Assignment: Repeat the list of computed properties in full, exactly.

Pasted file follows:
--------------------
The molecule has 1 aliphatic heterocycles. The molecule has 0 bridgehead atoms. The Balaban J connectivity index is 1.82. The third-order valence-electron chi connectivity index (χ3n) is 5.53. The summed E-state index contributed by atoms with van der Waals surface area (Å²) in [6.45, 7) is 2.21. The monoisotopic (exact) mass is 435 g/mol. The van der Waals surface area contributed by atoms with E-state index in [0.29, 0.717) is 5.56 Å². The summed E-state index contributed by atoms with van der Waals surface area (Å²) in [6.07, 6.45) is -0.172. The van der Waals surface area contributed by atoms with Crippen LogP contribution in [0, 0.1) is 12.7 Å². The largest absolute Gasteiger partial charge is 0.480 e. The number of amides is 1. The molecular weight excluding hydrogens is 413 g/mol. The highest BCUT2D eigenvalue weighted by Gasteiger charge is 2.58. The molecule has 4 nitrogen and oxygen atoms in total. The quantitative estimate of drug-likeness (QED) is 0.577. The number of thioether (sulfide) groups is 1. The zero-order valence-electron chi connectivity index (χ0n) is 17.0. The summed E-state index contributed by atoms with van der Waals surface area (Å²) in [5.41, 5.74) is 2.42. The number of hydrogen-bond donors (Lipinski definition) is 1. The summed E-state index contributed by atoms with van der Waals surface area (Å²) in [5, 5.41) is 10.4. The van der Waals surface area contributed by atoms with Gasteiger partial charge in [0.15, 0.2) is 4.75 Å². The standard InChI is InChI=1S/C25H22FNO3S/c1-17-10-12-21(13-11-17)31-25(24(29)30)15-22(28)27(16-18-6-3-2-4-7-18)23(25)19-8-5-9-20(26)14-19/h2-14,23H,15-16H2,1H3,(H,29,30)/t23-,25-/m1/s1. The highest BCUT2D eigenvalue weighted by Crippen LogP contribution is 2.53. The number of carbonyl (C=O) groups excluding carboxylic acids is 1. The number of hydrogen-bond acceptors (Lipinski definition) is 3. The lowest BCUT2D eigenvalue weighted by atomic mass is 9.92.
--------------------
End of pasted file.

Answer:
The molecule has 1 aliphatic heterocycles. The molecule has 0 bridgehead atoms. The Balaban J connectivity index is 1.82. The third-order valence-electron chi connectivity index (χ3n) is 5.53. The summed E-state index contributed by atoms with van der Waals surface area (Å²) in [6.45, 7) is 2.21. The monoisotopic (exact) mass is 435 g/mol. The van der Waals surface area contributed by atoms with E-state index in [0.29, 0.717) is 5.56 Å². The summed E-state index contributed by atoms with van der Waals surface area (Å²) in [6.07, 6.45) is -0.172. The van der Waals surface area contributed by atoms with Crippen LogP contribution in [0, 0.1) is 12.7 Å². The largest absolute Gasteiger partial charge is 0.480 e. The number of amides is 1. The molecular weight excluding hydrogens is 413 g/mol. The highest BCUT2D eigenvalue weighted by Gasteiger charge is 2.58. The molecule has 4 nitrogen and oxygen atoms in total. The quantitative estimate of drug-likeness (QED) is 0.577. The number of thioether (sulfide) groups is 1. The zero-order valence-electron chi connectivity index (χ0n) is 17.0. The summed E-state index contributed by atoms with van der Waals surface area (Å²) in [5.41, 5.74) is 2.42. The number of hydrogen-bond donors (Lipinski definition) is 1. The summed E-state index contributed by atoms with van der Waals surface area (Å²) in [5, 5.41) is 10.4. The van der Waals surface area contributed by atoms with Gasteiger partial charge in [0.15, 0.2) is 4.75 Å². The standard InChI is InChI=1S/C25H22FNO3S/c1-17-10-12-21(13-11-17)31-25(24(29)30)15-22(28)27(16-18-6-3-2-4-7-18)23(25)19-8-5-9-20(26)14-19/h2-14,23H,15-16H2,1H3,(H,29,30)/t23-,25-/m1/s1. The highest BCUT2D eigenvalue weighted by Crippen LogP contribution is 2.53. The number of carbonyl (C=O) groups excluding carboxylic acids is 1. The number of hydrogen-bond acceptors (Lipinski definition) is 3. The lowest BCUT2D eigenvalue weighted by atomic mass is 9.92.